Tuesday, April 07, 2009

Bonding with the Land

This is from my editorial published in Earth Quarterly #2, Sept. 1998. Jacques asked about "memory bubbles." Here’s one:

A month ago, Laura, Neil and I were taking one of our favorite drives, between Nutt and Hillsboro, at the southern end of the Black Range. For sustainability and lifestyle reasons, we do a lot less driving than we used to, so there’s always a thrill and a feeling of expansiveness whenever we do hit the road. As we were driving along, I felt connected to the entire area, because I have made this drive so many times, during every season of the year, over a period of thirty years.

It was the prickly poppies that did it. Seeing those poppies triggered feelings that took me right back to 25 years ago, when I first made their acquaintance. It caused me to wonder: Feelings? Is the essence of life really something so evanescent as feelings? From the point of view of the beholder, it probably is. We will all agree (except for the most hardened mystics) that there is very much an objective reality, very hard and almost unbearably real. But as living creatures, what is really important to us is our subjective reactions to external events. Those prickly poppies are my friends. They give continuity to my life. They connect me to a vanished time, and they also remind me that they’ll still be there long after I’m gone.

When my wife of that era, Judy, and I moved to our first homestead in the Missouri Ozarks in 1970, I worked very hard at reprogramming my mind — calculus, differential equations, "university intellectual knowledge" of all kinds went out; trees, forest, garden, wind, snow, rain, silence (lots of silence), went in. That first year, we lived on $500 (in 1970 dollars). We didn’t have clocks. We hunted and fished, raised goats and rabbits for slaughter, had a big garden. We read the Euell Gibbons books and learned to forage for wild foods and herbs. We took long walks in the woods. We read dozens of books from the local library and expanded our minds. It was a fascinating lifestyle experiment. At an age when most of my contemporaries were locking themselves into their careers, I was burning my bridges as fast as I could. (I had already had a career, albeit a very short one.)

When we moved back to our beloved New Mexico desert in 1973, my perceptions had changed. Before, when looking at the desert vegetation, I knew a few of the more obvious plants, like mesquite and creosote bush, but the rest of the plants were essentially a formless background mass. After I returned, every plant stood out in vivid detail. Such a zap it was to have literally every blade of grass saying (figuratively, of course), "Here I am!"

We climbed the highest hill next to our land and I felt frustrated. Surrounding me in a 360° arc was a bewildering jumble of hills, mountains, valleys and plains extending clear to the horizon. Many mountains were already familiar to me — the Organs, the Robledoes, the Doña Anas, the Black Range. But so many were strangers, and I wanted to know them all personally. How could I even begin?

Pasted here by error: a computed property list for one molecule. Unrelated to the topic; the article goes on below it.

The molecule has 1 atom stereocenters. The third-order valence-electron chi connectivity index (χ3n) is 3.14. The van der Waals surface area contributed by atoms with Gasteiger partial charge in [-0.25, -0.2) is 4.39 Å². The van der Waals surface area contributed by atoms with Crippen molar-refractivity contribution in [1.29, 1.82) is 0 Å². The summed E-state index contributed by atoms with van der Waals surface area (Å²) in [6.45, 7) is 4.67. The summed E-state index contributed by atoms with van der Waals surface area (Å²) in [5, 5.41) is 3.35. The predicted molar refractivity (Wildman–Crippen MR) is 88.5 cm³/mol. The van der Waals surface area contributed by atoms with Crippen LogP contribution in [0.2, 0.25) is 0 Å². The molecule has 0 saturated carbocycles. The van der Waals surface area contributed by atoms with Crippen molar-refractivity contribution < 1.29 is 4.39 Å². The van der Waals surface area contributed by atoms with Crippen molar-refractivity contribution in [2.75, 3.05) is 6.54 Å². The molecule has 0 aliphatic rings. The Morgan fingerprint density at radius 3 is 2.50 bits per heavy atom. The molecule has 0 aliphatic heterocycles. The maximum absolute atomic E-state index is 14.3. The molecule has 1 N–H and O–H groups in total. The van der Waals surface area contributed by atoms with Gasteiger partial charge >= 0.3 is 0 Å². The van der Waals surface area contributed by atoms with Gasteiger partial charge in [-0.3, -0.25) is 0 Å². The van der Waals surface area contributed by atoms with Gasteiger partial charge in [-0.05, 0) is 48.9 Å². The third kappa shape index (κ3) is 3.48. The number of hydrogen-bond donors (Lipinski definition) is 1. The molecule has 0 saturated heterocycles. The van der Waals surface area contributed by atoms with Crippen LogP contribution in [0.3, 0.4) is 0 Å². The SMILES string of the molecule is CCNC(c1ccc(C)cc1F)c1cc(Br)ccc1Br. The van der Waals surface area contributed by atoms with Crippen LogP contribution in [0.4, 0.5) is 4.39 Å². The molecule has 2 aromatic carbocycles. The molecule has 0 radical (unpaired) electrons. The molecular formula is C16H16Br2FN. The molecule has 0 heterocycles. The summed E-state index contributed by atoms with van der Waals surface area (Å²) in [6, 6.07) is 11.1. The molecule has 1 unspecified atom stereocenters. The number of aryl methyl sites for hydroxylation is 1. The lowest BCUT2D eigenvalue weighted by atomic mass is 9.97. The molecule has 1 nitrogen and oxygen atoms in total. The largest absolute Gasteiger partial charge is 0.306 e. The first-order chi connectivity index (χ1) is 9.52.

We began by buying all the topographic maps for the surrounding area, and learning the names of all the mountains that have names. The mountains that didn’t have names, we named ourselves — Pyramid Peak, Lonely Mountain, Grape Mountain (because we once ate grapes at the top of it). We hiked all the country for miles around, from the joy of being back in the desert, and from sheer youthful exuberance (we were in our 20s at the time, and unemployed, with lots of energy to burn). We would climb every mountain we could, and from each new vantage point, we would see our familiar territory from a new angle, plus there would always be new mountains to learn. Before long, we had learned every mountain in our area. We became "trackers of mountains." Some people learn every nuance of animal tracks, but our specialty was mountains. In our travels we learned every mountain range to Tucson and beyond to the west, to Santa Fe to the north, and to the Great Plains to the east. (To the south was Mexico, and we never ventured any farther than Ciudad Juarez.)

We also made it a project to learn all the plants — trees, shrubs, herbs, cactus, wildflowers. This is when I made my first acquaintance with the prickly poppies in 1973. Driving along the higher elevation grassland areas on a cool, moist, cloudy day towards the end of rainy season, we saw hundreds of tall plants, covered with vivid white flowers, growing on the shoulder of the highway. A quick scan through our plant books revealed them to be prickly poppies, and I have associated them with that magical drive ever since.

I want to say more in the future about developing a personal relationship, a private mythology, with the surrounding landscape. Every nook and cranny has a story to tell, and we can become part of that story.


Anonymous Jacques Conejo said...

Seems a "memory bubble" from a kinder, gentler time in America. Not that we were a kinder and gentler empire. Certainly not from the perspective of those we were helping towards "Democracy" in the 70's.
From the day Columbus anchored off the shore of Hispaniola, until now, we've never been kind or gentle.

BUT, at that time it was easier to have some sort of faith in a changeable future.

In the 70's it still seemed possible that we might create a culture in harmony with something more essential than dominance and profit.

Gosh, it was nice to be able to have those days. I admire you and yours for having made such full commitments to understanding and engaging those moments, in those times...

Here's to "Memory Bubbles" !!!

Thanks for sharing one from that better time...


7:56 AM  

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